My article Eliminating the Phrase Represents and Warrants from Contracts is now available. It’s in the latest issue of Transactions: The Tennessee Journal of Business Law. Go here for a PDF.
This article shows that it’s pointless and confusing to use represents or warrants in a contract to introduce statements of fact. It recommends that instead you use states to introduce statements of fact, and that if you want to exclude particular remedies or make sure that they’re available, do so explicitly instead of relying on inscrutable code. It first considers how drafters use represents and warrants in the United States, explanations offered for their significance, and how those explanations fall short. It then does the same for use of represents and warrants in England. It then offers an alternative explanation for prevalence of the phrase represents and warrants and recommends alternative ways to address issues ostensibly underlying use of represents and warrants. It then considers use of warrants in the context of sale of goods. It closes by considering some broader implications.
This article presents at its starkest the disparity between traditional contract language and what I think makes sense. Some other topics can be a bit subtle (for example, use and abuse of shall), so the full extent of the disparity might not be readily apparent. And still other topics involve issues that feature in contracts only sporadically (for example, efforts provisions), so you can avoid focusing on the disparity. By contrast, represents and warrants has somehow become the label for an essential component of most contracts, so the implications of my take are more in-your-face. Warning: some brains might implode.
In this article I do my best to be methodical, comprehensive, and analytical. I leave it to others to determine what level of scholarship that, um, represents, but I can tell you that rigorous microscale analysis of contract language is exceedingly rare. That void plays a part in the dysfunction of traditional contract language. I also tried to make this article readable. I hope I succeeded.
This article looks at usage in both the United States and England because nowadays I try to consider the international implications of usages I study.
I’ve previously written plenty about represents and warrants, so why write this article? Because my previous scribblings weren’t comprehensive enough. This one is. Although you can always find me in the marketplace of ideas, ready to debate pretty much anything, as far as I’m concerned I’ve now put a stake through the heart of represents and warrants.
By the way, if you’re inclined to ignore this article because the Tennessee Journal of Business Law isn’t exalted enough for you, you might find this post of interest.
(See today’s related posts “‘Represents and Warrants’ Is a Zombie Usage” (here) and “The Rise of ‘States'” (here).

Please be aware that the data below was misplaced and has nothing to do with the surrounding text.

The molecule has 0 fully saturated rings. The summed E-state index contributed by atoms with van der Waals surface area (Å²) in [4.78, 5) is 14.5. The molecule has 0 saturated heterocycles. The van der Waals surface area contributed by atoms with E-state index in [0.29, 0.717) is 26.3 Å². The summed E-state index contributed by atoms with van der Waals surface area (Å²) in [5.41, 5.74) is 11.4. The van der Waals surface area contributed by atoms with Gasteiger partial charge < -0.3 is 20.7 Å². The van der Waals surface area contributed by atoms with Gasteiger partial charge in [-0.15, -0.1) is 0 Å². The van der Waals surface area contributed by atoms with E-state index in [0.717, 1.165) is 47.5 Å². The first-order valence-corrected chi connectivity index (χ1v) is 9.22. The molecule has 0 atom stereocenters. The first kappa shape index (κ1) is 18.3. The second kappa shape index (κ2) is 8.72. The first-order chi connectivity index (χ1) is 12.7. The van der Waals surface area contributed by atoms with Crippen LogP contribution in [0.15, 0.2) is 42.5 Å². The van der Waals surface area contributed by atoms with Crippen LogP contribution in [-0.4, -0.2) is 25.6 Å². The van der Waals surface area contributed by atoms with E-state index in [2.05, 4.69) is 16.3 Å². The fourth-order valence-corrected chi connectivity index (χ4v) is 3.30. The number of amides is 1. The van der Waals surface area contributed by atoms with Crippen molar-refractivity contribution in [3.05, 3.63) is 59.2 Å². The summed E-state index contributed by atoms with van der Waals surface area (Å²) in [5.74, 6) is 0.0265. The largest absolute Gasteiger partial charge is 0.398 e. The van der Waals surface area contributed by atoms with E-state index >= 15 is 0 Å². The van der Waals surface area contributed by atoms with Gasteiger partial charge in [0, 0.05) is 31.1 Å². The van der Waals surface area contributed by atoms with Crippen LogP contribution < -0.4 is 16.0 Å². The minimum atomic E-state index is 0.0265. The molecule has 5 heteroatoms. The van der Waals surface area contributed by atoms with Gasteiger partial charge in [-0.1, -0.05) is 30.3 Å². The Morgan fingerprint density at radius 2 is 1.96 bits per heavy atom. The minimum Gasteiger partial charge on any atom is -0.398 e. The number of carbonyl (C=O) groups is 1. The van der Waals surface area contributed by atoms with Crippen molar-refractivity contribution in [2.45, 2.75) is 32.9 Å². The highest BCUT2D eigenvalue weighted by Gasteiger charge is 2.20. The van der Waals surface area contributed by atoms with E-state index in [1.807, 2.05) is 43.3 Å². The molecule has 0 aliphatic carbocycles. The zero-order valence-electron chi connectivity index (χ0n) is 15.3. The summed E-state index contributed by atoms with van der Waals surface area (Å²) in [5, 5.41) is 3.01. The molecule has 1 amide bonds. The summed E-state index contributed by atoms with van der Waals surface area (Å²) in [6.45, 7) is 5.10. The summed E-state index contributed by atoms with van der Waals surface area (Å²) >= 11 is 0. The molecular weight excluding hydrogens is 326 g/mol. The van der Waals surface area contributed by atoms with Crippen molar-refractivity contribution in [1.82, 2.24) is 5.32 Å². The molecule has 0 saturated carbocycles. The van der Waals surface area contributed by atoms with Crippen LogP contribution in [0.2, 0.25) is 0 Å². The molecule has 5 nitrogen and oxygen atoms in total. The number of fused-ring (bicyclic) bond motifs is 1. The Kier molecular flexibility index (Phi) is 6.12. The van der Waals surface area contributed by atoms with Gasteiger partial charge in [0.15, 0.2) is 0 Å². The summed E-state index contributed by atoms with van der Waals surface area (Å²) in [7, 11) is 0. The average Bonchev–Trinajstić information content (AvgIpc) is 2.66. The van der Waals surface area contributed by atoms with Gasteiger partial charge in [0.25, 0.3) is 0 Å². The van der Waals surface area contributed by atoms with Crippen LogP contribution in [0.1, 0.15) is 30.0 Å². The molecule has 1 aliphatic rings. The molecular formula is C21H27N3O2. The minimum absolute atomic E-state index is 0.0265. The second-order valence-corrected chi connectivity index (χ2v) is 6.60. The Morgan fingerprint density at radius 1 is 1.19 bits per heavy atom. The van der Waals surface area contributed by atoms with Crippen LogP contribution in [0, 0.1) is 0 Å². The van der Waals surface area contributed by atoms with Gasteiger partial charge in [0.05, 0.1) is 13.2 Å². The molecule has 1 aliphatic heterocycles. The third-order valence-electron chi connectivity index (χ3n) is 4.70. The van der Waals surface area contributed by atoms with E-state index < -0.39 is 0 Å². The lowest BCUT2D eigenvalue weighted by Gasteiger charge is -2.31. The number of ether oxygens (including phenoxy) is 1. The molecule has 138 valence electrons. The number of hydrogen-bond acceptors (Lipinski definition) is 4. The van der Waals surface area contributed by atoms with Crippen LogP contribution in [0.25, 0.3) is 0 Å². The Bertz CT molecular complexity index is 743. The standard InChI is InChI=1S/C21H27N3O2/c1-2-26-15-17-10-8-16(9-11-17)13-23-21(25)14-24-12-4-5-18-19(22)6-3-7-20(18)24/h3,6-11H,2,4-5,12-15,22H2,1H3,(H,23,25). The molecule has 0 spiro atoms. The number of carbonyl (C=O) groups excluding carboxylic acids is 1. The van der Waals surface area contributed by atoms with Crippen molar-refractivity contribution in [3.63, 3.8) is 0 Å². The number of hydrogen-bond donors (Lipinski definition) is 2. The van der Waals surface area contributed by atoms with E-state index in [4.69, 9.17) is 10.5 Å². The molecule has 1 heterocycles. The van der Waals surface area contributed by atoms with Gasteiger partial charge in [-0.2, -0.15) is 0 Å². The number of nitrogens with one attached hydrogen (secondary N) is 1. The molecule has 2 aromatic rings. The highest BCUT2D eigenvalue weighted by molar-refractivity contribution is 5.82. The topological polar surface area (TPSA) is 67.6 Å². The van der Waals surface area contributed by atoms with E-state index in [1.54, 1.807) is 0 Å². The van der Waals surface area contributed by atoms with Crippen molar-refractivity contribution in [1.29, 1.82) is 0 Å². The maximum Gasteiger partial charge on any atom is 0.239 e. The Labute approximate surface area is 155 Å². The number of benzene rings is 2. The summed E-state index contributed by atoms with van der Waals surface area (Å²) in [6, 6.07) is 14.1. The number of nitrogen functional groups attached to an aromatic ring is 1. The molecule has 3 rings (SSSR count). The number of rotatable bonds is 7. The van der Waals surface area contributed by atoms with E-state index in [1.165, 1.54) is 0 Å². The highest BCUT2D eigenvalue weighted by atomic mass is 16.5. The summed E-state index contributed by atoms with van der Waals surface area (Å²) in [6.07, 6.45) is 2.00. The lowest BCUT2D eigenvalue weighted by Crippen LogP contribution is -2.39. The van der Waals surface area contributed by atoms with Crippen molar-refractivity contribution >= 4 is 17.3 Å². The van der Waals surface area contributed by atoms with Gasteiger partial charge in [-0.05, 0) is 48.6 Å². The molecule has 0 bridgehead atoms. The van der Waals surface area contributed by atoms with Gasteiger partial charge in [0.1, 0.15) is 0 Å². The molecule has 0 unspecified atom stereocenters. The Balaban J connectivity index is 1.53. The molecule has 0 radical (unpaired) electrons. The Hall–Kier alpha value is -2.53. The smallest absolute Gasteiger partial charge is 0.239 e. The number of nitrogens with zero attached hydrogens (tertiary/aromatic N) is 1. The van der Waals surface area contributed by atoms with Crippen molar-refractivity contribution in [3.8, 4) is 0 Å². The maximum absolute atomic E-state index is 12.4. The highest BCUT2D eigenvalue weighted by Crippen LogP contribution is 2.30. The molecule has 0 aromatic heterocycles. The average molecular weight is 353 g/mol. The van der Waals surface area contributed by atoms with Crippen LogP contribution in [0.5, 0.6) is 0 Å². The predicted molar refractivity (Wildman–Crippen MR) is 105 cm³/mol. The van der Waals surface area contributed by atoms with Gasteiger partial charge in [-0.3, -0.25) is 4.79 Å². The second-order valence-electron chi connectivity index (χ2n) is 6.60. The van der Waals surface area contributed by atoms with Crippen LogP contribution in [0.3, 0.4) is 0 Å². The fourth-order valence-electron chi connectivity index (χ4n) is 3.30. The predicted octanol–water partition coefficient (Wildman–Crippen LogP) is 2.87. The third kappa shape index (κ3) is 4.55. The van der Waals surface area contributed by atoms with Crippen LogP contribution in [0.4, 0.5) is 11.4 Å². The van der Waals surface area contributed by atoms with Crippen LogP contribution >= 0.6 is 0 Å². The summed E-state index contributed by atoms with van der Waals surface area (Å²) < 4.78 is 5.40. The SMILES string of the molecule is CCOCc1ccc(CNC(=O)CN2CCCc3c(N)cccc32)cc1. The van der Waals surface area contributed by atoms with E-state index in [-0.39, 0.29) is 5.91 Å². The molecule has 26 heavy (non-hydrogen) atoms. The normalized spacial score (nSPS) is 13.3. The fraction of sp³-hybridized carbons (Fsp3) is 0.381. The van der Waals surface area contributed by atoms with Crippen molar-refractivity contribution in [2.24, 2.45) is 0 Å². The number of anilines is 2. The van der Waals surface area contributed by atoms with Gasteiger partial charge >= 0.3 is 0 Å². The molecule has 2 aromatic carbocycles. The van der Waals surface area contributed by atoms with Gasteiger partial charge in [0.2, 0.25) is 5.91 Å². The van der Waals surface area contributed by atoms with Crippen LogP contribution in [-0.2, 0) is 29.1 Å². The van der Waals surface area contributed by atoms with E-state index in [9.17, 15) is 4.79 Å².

8 thoughts on “My New Article on “Represents and Warrants””
1/ The article is a masterpiece, and the closing manifesto in favor of clear, modern drafting (alias MSCD style) is eloquent and strong.
2/ But the article strikes me as an elephant gun fired at a gnat. The fact that a drafter can neutralize the ‘represents and warrants’ issue with a single sentence makes purging every occurrence of ‘represents’, ‘warrants’, or both, a minor matter of aesthetics.
3/ The falsity of a statement of fact in a contract either triggers a consequence or it doesn’t. If it doesn’t, the statement is literally of no consequence. If the falsity of a statement triggers an articulable consequence, who the declarant is doesn’t matter.
4/ To illustrate, take these two statements:
(a) The Vendor states that the Widgets conveyed are all in A-1 condition. (The Vendor is the declarant.)
(b) The Widgets conveyed are all in A-1 condition. (No stated declarant.)
5/ So what’s the consequence if a non-A-1 widget turns up among the widgets conveyed? Whatever the consequence is, it can be phrased so that it occurs regardless of who the declarant is. For example, ‘The Vendor shall, promptly upon Notice from the Vendee, replace any Widget not in A-1 condition with a Widget in A-1 condition’.
6/ Going a step further, why not omit statements of fact altogether and just use langauge of obligation?
(a) ”The Vendor shall, promptly upon Notice from the Vendee, replace any Widget not in A-1 condition with a Widget in A-1 condition’.
(b) ‘If one or more of the following statements of fact is not true at Closing, the Buyer will not be not required to close’.
7/ Ken, you’ve said before that it’s impractical for a drafter to state a consequence for falsity immediately after every statement of fact. I agree, but that’s not a reason for assigning a declarant to every statement of fact or for using statements at all, rather than obligations.
8/ Kevin Heaney in Billings gives a sufficient tactical reason, but not a drafting reason, for using ‘states’: the other side is willing to make broader statements of fact under the ‘states’ flag than under the ‘represents and warrants’ flag.
9/ I’m always astonished and dismayed when I disagree with you, Ken, because it usually precedes my ingesting a healthy ration of crow. *Looking for the catsup.* Wonderful article. Sorry for the reservations.
For now, I’ll wait to see if someone else enters the fray. Any discussion between you and me risks being a bit of a sideshow.
May I throw some more carrots into the sideshow soup?
I understand your excellent R&W article to say in pertinent part (paraphrased):
1/ Don’t use R&W to introduce statements of fact because (a) R&W is fusty and unclear, and (b) R&W doesn’t create remedies or connect to ‘background’ legal remedies in any reliable way.
2/ Do use ‘states’ in place of R&W because ‘states’ (a) is clear and unfusty and (b) pairs up nicely with the noun ‘statement’ and so ties reliably into ‘background’ legal remedies for misstatements of fact.
3/ Beyond that, ‘If remedies are an issue, address remedies directly’.
My reaction is: